Skiers cash in on Scholarship Day
November 27, 2001
Steamboat Springs — It’s almost a weekly occurrence, at least in the winter, for the members of the Belz family.
Normally, by the time Thursday rolls around, parents Shirley and John are busy helping at least one of the family’s three sons pack for a weekend road trip to a skiing event.
The boys, all three of them, are members of the Steamboat Springs Winter Sports Club’s freestyle program. For the past several years, Logan, who is now 18, and Luke, who is 15, have been competitive in the Rocky Mountain Division at the regional level. Nick, who is 12 years old, is just about to jump up to that next level.
“It’s a wonderful opportunity,” Shirley says of the Winter Sports Club.
It’s also a very costly one for most families here in Steamboat Springs. An average weekend of skiing for the Belz family is about $500, which includes lodging, food, entry fees and lift tickets. That’s if the competition is in Colorado.
Multiply that amount by at least five events each winter and the total is enough to set most family budgets back. Then, there are also coaching fees and equipment costs.
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Over the course of a year, the cost to be a competitive member in the Steamboat Springs Winter Sports Club can easily exceed $5,500.
Shirley admits that without the Steamboat Springs Winter Sports Club’s Scholarship Day meeting, the costs of skiing would be much more difficult.
“Every year we hand out scholarships to 40 or 50 families here in Steamboat Springs,” said Rick DeVos, the Winter Sports Club’s executive director. “The amount of the scholarship varies from family to family based on need.”
Most of the funds, roughly $15,000 to $20,000, comes from the Steamboat Ski Area’s Scholarship Day. Another $5,000 to $6,000 is raised through the Moose is Loose Golf tournament, which is held in September.
“We owe them a big thank you,” DeVos said of the Steamboat Ski Area. “We couldn’t do this (hand out the scholarships) without Scholarship Day.”
The money from those $15 opening day tickets is donated to the Winter Sports Club each year. A committee then decides which families will receive scholarships and how much they will receive based on need. The families can then use the money to help defray coaching fees, travel and competition expenses.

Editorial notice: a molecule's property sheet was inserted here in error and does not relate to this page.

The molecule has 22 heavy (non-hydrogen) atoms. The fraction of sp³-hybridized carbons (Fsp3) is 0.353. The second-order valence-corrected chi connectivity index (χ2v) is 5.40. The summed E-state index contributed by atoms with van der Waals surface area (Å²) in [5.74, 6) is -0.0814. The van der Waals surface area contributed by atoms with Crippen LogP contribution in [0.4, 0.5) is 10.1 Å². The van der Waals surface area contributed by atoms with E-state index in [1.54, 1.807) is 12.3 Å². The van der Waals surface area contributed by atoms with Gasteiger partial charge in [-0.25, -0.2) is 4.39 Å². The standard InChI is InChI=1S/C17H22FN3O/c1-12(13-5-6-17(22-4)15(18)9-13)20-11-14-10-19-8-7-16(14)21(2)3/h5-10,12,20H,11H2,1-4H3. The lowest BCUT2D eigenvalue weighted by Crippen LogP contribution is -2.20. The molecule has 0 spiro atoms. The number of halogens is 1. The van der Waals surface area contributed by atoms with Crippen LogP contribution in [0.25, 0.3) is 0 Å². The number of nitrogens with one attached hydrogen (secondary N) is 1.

Shirley said the scholarships have helped their family stay in the freestyle program, and skiing has become a very positive influence for Logan, Luke and Nick.
“I’m sure we would have found a way to do it without the scholarships,” Shirley said. “But, we would have been forced to cut corners and make some tough choices along (the) way.”
Shirley said it’s kind of surprising how the cost of competitive skiing can ambush parents in Steamboat Springs.
She said when her children were younger, the cost to take part in the programs was reasonable. As her children grew, however, so did the cost of skiing.
Soon, the competitions were not just at Howelsen Hill or Mount Werner, but also in places like Winter Park, Vail and Breckenridge, where the family needed a hotel room. The cost of equipment and coaching also tends to increase as children grow older.
Shirley said the scholarships were a great way to lessen the cost of the sport without limiting her children’s opportunities at the Winter Sports Club.
“It’s a fantastic program for the kids,” she said. “We are just thankful for the scholarship program. It has been a big help for our family and many others here in Steamboat Springs.”